AE Monthly

Articles - May - 2005 Issue

Converting Old Prices To Current Value: Finally A Tool

A0501

Want to see what has really happened to the value of this book? Read on.


By Michael Stillman

Figuring out the value of a book is probably the most vexing issue facing booksellers and collectors alike. Not that there is any lack of data. Books have been auctioned in the open market for over three centuries. Knowledgeable booksellers have been placing prices on them for at least that long. There is an enormous wealth of information. The problem is that many of these valuations are old. How can we use this enormous body of pricing data when the ravages of inflation and changing taste have made them seemingly meaningless?

The answer is to convert these old prices into current values. We need a scale, something akin to what the Consumer Price Index does for a loaf of bread. Such a scale could translate the price a bookseller or auction placed on that book years ago into today's dollars. It would bring those old prices up to date. Now updated prices would not necessarily establish current value. Some books will have appreciated more than others in the intervening years. Nevertheless, it would tell you on average what that old price equals today. It will tell you the value that bookseller or auction placed on your book. In a world where accurate pricing information is very hard to find, this would be a major step.

At the AE, we have been compiling an enormous database (the AE Bibliographic Database) of priced records, primarily from auctions and top booksellers of many generations. Now approaching a million strong, and growing rapidly by the day, these records give us a unique window into book pricing over the past century. Now we have sorted and selected through these reams of data to generate a scale that reflects the yearly trends in book pricing. So far, the scale takes us back to 1914, but in time it will go even farther. Once the scale was created, it became possible to apply it back to each individual record to determine what that old price means in terms of today's dollars. "Book dollars," if you will, for this scale is based not on the price of bread but on the price of books. It is, so to speak, the Consumer Price Index of books.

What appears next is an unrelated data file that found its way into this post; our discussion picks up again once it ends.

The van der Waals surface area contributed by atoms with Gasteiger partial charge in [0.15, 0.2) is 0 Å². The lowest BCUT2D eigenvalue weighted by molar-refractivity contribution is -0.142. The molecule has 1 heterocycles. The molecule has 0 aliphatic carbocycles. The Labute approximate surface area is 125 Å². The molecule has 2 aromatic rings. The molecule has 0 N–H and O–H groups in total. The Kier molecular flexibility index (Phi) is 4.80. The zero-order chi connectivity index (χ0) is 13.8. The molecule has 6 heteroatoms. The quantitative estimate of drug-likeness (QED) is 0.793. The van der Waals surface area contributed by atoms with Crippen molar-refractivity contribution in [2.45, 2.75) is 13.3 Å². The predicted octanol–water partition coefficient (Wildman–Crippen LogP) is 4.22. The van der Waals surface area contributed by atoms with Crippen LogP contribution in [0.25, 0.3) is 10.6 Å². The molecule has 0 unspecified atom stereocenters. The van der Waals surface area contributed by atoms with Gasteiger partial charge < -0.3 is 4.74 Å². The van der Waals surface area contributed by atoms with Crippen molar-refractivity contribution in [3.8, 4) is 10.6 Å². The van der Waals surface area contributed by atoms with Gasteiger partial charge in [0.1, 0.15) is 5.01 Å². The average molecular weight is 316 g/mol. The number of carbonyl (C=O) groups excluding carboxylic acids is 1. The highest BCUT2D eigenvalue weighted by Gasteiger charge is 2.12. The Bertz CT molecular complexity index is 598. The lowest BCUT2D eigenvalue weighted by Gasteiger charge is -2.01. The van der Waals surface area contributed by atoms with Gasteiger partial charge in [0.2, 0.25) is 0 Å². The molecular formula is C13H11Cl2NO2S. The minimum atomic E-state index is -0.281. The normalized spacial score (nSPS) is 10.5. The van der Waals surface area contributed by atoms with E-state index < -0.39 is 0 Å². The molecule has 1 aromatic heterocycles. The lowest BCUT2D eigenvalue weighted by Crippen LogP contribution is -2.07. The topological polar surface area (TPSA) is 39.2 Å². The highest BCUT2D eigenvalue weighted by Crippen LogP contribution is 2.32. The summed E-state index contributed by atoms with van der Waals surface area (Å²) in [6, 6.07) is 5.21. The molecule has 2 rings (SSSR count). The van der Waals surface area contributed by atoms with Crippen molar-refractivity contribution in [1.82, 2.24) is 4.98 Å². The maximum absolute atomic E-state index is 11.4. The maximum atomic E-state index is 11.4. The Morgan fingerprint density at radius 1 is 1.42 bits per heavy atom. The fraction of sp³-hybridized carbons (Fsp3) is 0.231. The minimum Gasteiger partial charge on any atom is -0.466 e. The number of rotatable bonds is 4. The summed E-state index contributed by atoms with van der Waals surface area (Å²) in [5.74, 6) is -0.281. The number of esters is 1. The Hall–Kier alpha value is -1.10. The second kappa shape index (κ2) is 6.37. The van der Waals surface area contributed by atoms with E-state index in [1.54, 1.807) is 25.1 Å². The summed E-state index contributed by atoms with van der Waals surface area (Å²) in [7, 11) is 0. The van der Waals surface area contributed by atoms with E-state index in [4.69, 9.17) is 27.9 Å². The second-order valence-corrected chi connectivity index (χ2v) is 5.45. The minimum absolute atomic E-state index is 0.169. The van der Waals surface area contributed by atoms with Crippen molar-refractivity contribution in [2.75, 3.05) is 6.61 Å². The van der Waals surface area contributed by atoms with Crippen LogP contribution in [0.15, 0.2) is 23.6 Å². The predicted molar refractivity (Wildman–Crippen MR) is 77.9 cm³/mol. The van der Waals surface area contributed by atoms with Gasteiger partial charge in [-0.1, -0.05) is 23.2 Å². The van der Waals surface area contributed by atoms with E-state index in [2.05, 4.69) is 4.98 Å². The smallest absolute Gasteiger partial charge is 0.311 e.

As we noted, not all updated prices will reflect current values because of differing rates of appreciation. However, this brings us to a second, and maybe even more important use for these updated prices. The ability to convert old prices into current values will tell you how fast a book is appreciating relative to other books, which is just a polite way of saying whether it has been a good or a poor investment. Think about that. If a book sold for $100 fifty years ago, and sold for $200 yesterday, it's been a terrible investment. Most books have far more than doubled in fifty years. But, if that book sold for the equivalent of $100 in today's "book dollars" fifty years ago, and $200 today, that is a book which is appreciating at twice the normal rate. Converting old prices to current values enables you to see which books are good investments, which are not so good. Now, if your interest in books is strictly for the pleasure they bring you, then you need read no further. If at least part of your motivation in buying books revolves around money, then please continue.

AE Monthly


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